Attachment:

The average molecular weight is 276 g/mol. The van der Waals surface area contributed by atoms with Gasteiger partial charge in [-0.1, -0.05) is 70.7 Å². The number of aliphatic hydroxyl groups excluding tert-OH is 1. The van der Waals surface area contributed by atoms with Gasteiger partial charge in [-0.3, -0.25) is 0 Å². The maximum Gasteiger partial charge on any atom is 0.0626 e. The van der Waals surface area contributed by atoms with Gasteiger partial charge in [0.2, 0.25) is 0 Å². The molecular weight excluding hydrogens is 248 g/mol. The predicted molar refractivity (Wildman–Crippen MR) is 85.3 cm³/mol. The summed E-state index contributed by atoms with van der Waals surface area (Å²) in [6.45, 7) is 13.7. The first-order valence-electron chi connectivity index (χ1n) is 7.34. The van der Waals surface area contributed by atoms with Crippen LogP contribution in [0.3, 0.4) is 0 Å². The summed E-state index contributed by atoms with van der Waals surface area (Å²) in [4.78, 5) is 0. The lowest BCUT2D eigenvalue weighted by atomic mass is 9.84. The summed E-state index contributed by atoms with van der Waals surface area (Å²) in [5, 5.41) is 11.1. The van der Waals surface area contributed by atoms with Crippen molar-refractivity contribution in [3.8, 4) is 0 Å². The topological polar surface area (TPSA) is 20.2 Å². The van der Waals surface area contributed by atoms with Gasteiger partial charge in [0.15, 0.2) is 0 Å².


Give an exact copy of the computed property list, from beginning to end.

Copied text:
The average molecular weight is 276 g/mol. The van der Waals surface area contributed by atoms with Gasteiger partial charge in [-0.1, -0.05) is 70.7 Å². The number of aliphatic hydroxyl groups excluding tert-OH is 1. The van der Waals surface area contributed by atoms with Gasteiger partial charge in [-0.3, -0.25) is 0 Å². The maximum Gasteiger partial charge on any atom is 0.0626 e. The van der Waals surface area contributed by atoms with Gasteiger partial charge in [0.2, 0.25) is 0 Å². The molecular weight excluding hydrogens is 248 g/mol. The predicted molar refractivity (Wildman–Crippen MR) is 85.3 cm³/mol. The summed E-state index contributed by atoms with van der Waals surface area (Å²) in [6.45, 7) is 13.7. The first-order valence-electron chi connectivity index (χ1n) is 7.34. The van der Waals surface area contributed by atoms with Crippen LogP contribution in [0.3, 0.4) is 0 Å². The summed E-state index contributed by atoms with van der Waals surface area (Å²) in [4.78, 5) is 0. The lowest BCUT2D eigenvalue weighted by atomic mass is 9.84. The summed E-state index contributed by atoms with van der Waals surface area (Å²) in [5, 5.41) is 11.1. The van der Waals surface area contributed by atoms with Crippen molar-refractivity contribution in [3.8, 4) is 0 Å². The topological polar surface area (TPSA) is 20.2 Å². The van der Waals surface area contributed by atoms with Gasteiger partial charge in [0.15, 0.2) is 0 Å².